Emotional care is important for all of us and your mental health is vital for your wellbeing and for the person or people who you care for, support or teach. If you are happy and well you are better able to care for and support others. Your emotional and mental state can impact on the people around you, including the people you support.
A calm, regulated adult can regulate a dysregulated person but a dysregulated adult can never calm anyone.
Your mental wellbeing is important for you and for the people you care for. NAC recognises that most people have busy lives with responsibilities that can make finding time and energy for yourself difficult. It does not have to take a lot of time, and there are some strategies that can be integrated into daily life.
The ‘how to’ guides you will find on this website are intended to highlight the value of what is so often being done intuitively by family and to provide explicit guidance to those who may be newer to care or education.
NAC promotes the importance of carrying out natural, non-invasive daily emotional wellbeing practices and techniques for everyone. The guidance that NAC provides is designed to be used with people who do not use words to communicate, however, many of the experiences are suitable for anyone and everyone. So please do give them a try and see what works for both you and your loved one.
There are many different ways that we can take care of our mental wellbeing and here are some links to organisations and sources of information, support and advice on a variety of approaches that you can explore to see what is helpful and works for you.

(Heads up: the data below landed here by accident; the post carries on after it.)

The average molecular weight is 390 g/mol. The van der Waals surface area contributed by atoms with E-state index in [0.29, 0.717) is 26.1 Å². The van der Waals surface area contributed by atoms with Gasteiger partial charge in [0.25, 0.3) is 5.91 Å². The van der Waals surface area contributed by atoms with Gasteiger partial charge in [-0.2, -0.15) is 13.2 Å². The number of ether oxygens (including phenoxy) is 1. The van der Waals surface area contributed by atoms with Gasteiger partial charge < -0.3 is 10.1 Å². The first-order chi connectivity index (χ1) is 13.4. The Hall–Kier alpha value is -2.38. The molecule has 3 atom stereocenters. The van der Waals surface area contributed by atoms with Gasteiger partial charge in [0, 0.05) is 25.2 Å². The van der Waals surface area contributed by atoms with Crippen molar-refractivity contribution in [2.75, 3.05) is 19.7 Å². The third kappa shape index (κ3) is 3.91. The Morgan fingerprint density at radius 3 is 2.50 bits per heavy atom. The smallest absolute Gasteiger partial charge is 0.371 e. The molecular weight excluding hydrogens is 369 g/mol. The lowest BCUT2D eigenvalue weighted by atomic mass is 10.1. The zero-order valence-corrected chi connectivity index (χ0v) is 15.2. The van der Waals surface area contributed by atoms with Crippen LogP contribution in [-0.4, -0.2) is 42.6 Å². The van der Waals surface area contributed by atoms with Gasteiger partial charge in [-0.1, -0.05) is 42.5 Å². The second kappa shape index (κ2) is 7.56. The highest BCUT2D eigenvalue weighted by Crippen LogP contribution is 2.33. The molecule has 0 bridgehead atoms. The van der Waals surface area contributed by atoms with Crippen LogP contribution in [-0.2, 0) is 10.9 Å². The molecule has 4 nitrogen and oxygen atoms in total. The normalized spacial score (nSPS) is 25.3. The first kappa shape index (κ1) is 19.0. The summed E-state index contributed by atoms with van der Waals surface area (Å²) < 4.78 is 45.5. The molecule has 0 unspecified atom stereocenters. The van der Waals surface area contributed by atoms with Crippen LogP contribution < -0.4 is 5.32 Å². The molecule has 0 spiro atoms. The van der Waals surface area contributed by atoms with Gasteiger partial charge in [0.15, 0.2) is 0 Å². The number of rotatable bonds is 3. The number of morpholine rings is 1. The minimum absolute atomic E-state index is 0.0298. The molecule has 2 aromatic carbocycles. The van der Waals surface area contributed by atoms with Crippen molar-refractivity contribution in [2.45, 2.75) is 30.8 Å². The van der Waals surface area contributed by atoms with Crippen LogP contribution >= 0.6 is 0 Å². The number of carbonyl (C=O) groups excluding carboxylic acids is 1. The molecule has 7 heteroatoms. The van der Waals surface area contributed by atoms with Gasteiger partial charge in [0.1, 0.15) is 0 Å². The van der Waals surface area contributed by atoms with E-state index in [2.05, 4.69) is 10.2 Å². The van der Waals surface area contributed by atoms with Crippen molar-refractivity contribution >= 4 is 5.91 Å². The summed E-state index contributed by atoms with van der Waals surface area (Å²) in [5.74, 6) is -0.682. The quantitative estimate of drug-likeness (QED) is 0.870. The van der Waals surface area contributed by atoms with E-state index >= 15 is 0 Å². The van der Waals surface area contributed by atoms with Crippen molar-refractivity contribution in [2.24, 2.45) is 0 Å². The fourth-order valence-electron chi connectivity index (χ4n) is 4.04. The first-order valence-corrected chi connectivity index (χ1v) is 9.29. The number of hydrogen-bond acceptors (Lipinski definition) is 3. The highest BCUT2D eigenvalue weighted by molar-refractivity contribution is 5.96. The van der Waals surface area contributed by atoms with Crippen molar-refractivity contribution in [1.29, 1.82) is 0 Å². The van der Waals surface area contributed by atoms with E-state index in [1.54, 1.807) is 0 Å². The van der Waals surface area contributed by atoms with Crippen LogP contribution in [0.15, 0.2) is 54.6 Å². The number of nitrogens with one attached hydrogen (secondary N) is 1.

- Affinity Hub – signposts parents and carers of children with special needs to sources of emotional support
- Born at the Right Time
Founded by Rachel Wright, author of The Skies I’m Under, Born at the Right Time supports families of people with complex needs through sharing lived experiences on the blog, parent workshops and training professionals with CPD certified courses.
- Sibs (For brothers and sisters of disabled children and adults)
- Challenging Behaviour Foundation
- NHS Mental Health
- Carers UK
- Local carer organisations
If you are in any way concerned about your or anyone else’s mental health, please seek sources of help and support by seeing your GP. You can find more information at: